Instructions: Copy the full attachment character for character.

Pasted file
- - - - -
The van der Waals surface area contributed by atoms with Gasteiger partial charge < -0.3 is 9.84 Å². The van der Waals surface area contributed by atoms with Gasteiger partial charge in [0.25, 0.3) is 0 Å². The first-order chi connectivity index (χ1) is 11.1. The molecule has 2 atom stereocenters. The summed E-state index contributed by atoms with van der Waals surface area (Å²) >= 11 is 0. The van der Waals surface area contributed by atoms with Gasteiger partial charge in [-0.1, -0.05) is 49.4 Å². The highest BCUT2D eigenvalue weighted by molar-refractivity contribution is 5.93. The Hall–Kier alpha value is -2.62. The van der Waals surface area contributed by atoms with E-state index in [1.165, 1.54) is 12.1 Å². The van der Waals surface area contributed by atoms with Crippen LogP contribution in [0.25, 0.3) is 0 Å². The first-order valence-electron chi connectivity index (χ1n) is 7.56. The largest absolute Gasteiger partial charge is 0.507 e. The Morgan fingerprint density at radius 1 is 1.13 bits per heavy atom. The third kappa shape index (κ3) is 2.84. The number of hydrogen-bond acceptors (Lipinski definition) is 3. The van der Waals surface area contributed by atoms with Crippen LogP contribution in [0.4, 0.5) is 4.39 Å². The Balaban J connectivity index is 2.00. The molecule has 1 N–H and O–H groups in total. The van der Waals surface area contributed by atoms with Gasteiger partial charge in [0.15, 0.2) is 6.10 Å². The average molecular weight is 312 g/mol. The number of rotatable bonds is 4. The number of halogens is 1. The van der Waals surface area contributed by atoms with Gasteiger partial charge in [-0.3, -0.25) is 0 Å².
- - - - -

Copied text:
The van der Waals surface area contributed by atoms with Gasteiger partial charge < -0.3 is 9.84 Å². The van der Waals surface area contributed by atoms with Gasteiger partial charge in [0.25, 0.3) is 0 Å². The first-order chi connectivity index (χ1) is 11.1. The molecule has 2 atom stereocenters. The summed E-state index contributed by atoms with van der Waals surface area (Å²) >= 11 is 0. The van der Waals surface area contributed by atoms with Gasteiger partial charge in [-0.1, -0.05) is 49.4 Å². The highest BCUT2D eigenvalue weighted by molar-refractivity contribution is 5.93. The Hall–Kier alpha value is -2.62. The van der Waals surface area contributed by atoms with E-state index in [1.165, 1.54) is 12.1 Å². The van der Waals surface area contributed by atoms with Crippen LogP contribution in [0.25, 0.3) is 0 Å². The first-order valence-electron chi connectivity index (χ1n) is 7.56. The largest absolute Gasteiger partial charge is 0.507 e. The Morgan fingerprint density at radius 1 is 1.13 bits per heavy atom. The third kappa shape index (κ3) is 2.84. The number of hydrogen-bond acceptors (Lipinski definition) is 3. The van der Waals surface area contributed by atoms with Crippen LogP contribution in [0.4, 0.5) is 4.39 Å². The Balaban J connectivity index is 2.00. The molecule has 1 N–H and O–H groups in total. The van der Waals surface area contributed by atoms with Gasteiger partial charge in [0.15, 0.2) is 6.10 Å². The average molecular weight is 312 g/mol. The number of rotatable bonds is 4. The number of halogens is 1. The van der Waals surface area contributed by atoms with Gasteiger partial charge in [-0.3, -0.25) is 0 Å².